Most people are functionally illiterate when it comes to weights and measures. Americans leave them behind in third grade when they can rely on technology to do the job. However, the cannabis world deals in small amounts and has developed its own lingo to measure and weigh the product.
Because you do not deal in pounds and bulk, it helps if you know what you shop and use. Without understanding the measures and weights, you have no baseline for budgeting and spending. Like most things, the larger purchase costs less than the small one. Still, with states limiting the quantity you can grow, sell, buy, and carry, you must know what bang you get for your buck.
If you use cannabis regularly, you understand a small amount of cannabis will go a long way. If you are new to the cannabis culture, you must know measures and weights if you are to read and understand labels as well as what your budtender or dealer tells you.
One Gram = 0.035 Ounces
A “Dime Bag” contains one gram of cannabis. It weighs less than a dime and costs much more, but the name has stuck. You should get up to four joints or two blunts from a gram. The Dime Bag does offer a benchmark against which to measure other offerings.
The one-gram bag contains cannabis flower suitable for rolling in papers or filling a pipe. Dried cannabis herb is not the concentrate you need for dabbing. However, if you can see or feel the weight of a single gram and respect the state limits, you are better positioned to select other cannabis.
State, county, and city taxes on cannabis sale has increased the cost significantly. A single gram will cost customers substantially more than a dime. Nonetheless, if you know what the black market charges for a dime bag of low to middle-rate quality, you have a better sense of what the dispensary cost means to you. If you need medical marijuana, you know what you need for managing your dosing, so understanding the price of one gram lets you budget for your planned therapy.
Two Grams = 0.070 Ounces
Cannabis veterans refer to two grams of cannabis flower as a “Dub of Weed,” a doubling of the one gram bag. Although not a lot of cannabis, it should fill five joints or up to six pipe bowls. Most dispensaries sell two grams or more, so you can differentiate among the products offered by comparing the price of two-gram bags.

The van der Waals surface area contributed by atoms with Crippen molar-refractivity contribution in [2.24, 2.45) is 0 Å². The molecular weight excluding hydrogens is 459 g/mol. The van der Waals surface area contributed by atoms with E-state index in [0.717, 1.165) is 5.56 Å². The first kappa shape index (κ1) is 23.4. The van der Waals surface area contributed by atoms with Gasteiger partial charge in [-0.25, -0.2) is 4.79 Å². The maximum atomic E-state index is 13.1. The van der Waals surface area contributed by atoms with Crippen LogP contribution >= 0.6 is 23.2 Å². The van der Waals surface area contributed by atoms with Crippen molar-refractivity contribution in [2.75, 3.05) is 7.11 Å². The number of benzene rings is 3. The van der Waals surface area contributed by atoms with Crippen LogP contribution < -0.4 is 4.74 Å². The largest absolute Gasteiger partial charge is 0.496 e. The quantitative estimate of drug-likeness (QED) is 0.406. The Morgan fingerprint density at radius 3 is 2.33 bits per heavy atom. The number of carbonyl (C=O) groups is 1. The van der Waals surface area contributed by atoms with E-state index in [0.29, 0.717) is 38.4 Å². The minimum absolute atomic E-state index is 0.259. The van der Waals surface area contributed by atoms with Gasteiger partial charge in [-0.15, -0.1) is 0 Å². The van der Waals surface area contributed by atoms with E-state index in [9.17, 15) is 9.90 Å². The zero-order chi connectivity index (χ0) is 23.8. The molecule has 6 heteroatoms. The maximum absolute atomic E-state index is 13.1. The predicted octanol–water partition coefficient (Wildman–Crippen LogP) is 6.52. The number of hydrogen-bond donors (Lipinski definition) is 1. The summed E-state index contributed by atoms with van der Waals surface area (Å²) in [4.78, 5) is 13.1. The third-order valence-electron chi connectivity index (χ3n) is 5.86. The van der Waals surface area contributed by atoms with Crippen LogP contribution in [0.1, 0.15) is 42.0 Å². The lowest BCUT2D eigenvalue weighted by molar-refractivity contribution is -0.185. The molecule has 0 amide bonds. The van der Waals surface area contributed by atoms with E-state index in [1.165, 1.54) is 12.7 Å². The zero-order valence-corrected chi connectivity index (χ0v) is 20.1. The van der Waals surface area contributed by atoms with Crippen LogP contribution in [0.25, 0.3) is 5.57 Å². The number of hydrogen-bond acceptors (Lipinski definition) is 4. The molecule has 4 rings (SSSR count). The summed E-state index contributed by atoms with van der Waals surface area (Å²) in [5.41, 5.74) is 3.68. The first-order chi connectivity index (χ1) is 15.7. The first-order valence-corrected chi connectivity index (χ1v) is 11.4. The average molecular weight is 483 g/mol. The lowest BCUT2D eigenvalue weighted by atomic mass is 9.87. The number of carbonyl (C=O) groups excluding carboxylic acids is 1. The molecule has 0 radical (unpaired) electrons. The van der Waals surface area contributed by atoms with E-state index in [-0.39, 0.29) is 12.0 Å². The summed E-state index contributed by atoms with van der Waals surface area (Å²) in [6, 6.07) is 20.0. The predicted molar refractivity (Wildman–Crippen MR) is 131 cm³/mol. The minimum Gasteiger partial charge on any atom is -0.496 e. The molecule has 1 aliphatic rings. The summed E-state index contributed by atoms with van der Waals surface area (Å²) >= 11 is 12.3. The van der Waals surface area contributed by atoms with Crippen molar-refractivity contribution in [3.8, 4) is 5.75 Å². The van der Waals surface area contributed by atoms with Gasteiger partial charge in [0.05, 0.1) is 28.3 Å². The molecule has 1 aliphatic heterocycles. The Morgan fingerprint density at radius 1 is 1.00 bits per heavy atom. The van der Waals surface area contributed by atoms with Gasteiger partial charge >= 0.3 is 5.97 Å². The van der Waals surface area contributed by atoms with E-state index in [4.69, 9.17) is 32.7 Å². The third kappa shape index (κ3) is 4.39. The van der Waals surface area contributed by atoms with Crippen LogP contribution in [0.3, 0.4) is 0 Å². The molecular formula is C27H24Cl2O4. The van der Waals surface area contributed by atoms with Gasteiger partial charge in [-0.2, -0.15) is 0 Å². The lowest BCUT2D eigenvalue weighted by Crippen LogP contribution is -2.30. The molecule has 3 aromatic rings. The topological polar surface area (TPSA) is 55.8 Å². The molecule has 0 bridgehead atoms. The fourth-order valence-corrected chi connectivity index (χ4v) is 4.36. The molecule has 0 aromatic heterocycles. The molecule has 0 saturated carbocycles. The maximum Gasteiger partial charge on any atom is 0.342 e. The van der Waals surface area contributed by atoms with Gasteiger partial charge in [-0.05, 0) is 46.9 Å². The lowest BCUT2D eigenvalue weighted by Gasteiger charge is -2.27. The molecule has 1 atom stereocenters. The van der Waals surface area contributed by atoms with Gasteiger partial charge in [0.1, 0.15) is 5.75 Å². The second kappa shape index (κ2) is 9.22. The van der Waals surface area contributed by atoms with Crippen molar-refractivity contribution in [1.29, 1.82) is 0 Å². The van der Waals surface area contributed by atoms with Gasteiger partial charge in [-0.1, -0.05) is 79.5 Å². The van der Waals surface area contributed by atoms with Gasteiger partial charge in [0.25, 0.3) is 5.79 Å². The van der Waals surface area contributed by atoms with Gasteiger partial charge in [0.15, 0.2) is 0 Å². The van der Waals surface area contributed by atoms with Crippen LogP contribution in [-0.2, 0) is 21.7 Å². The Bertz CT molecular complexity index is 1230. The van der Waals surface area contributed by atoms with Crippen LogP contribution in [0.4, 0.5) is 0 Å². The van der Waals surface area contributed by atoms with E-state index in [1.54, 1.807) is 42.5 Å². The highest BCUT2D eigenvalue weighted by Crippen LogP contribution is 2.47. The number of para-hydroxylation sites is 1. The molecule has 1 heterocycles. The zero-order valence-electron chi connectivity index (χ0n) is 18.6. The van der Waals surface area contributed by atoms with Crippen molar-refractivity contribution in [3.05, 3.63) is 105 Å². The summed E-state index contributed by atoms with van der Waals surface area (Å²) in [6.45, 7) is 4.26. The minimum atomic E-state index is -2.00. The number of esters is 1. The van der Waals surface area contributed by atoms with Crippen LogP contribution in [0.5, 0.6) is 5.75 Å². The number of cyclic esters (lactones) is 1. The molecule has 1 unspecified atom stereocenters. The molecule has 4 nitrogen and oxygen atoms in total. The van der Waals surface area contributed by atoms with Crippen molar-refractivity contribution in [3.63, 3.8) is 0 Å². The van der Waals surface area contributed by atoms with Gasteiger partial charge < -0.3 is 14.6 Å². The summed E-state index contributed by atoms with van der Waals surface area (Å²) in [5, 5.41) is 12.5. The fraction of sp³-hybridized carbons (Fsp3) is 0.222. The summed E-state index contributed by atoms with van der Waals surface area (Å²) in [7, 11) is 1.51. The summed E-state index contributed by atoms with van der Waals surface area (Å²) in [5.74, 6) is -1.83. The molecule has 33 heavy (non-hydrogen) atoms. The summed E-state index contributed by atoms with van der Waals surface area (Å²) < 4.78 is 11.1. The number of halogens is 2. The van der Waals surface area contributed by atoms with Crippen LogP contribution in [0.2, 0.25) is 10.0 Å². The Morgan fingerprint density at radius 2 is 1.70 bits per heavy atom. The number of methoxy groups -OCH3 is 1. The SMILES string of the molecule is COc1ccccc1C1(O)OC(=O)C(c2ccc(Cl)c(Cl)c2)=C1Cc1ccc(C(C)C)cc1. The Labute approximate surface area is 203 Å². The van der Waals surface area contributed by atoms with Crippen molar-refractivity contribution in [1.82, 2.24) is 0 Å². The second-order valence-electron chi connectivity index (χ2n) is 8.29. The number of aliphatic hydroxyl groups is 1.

1/8 Bud = 3.5 Grams = 0.125 Ounces
Veteran cannabis users will purchase 1/8 packages. It provides enough cannabis for regular use before the stash runs out. They call it “an eighth,” “half-quarter,” and a “slice.” You can stretch it out for up to eleven small spliffs or seven blunts. Depending on the individual state regulations, most dispensaries like to sell 1/8 Buds because it presents a good price break for retailers and customers.
Quarter of a Bud = 7 grams = 0.25 Ounces
A Quarter provides a month’s supply of weed for most people. At ¼ ounce, it will fill 15 big blunts or 25 joints. With most states permitting one ounce for personal buy, carry, and use, you still can buy some more, but a Quarter should take care of a moderate user for a month.
Half a Zip = 14 Grams = 0.50 Ounces
People who use cannabis daily or more frequently will opt for Half a Zip. At 14 grams, it offers a gram a day. If you remember what you get out of one gram, you can look forward to more than one joint per day. Moderate cannabis users watch for sales deals for Half a Zip because, as is, the price can be high.
Zip = 28 Grams = 1 Ounce
A Zip offers quite many medical or recreational benefits in what still looks like a small package. Its 28 grams will fill over 50 blunts or 80 individually rolled joints. The Zip provides a substantial stash, but you will lose its value if you do not use it regularly. A Zip will cost several hundred dollars, but if you consider how many Dime Bags it takes to produce the same outcome, you can see the bargain.
What’s the big deal?
When you do not use the metric system, a gram may not have meaning for you. In a culture used to a teaspoon of this or a dash of that, you may not have a sense of the size and weight of the cannabis flower.
This breakdown of weight and quantity should help you price what you look for, buy, and use. While many states permit the sale, buy, and use of up to one ounce, a full Zip may be more than you need. Until you grasp these basics, you cannot discern the best deal for your habit.
This reading has addressed what is in it for consumers. However, it also helps those who want to grow their own. Any individual grower must plan around the size of their harvest. They should invest in raising strains that yield what they need for personal use, storage, or sharing with friends. Growers have ambition, but they must expense the equipment, time, and environment for producing a harvest that makes sense.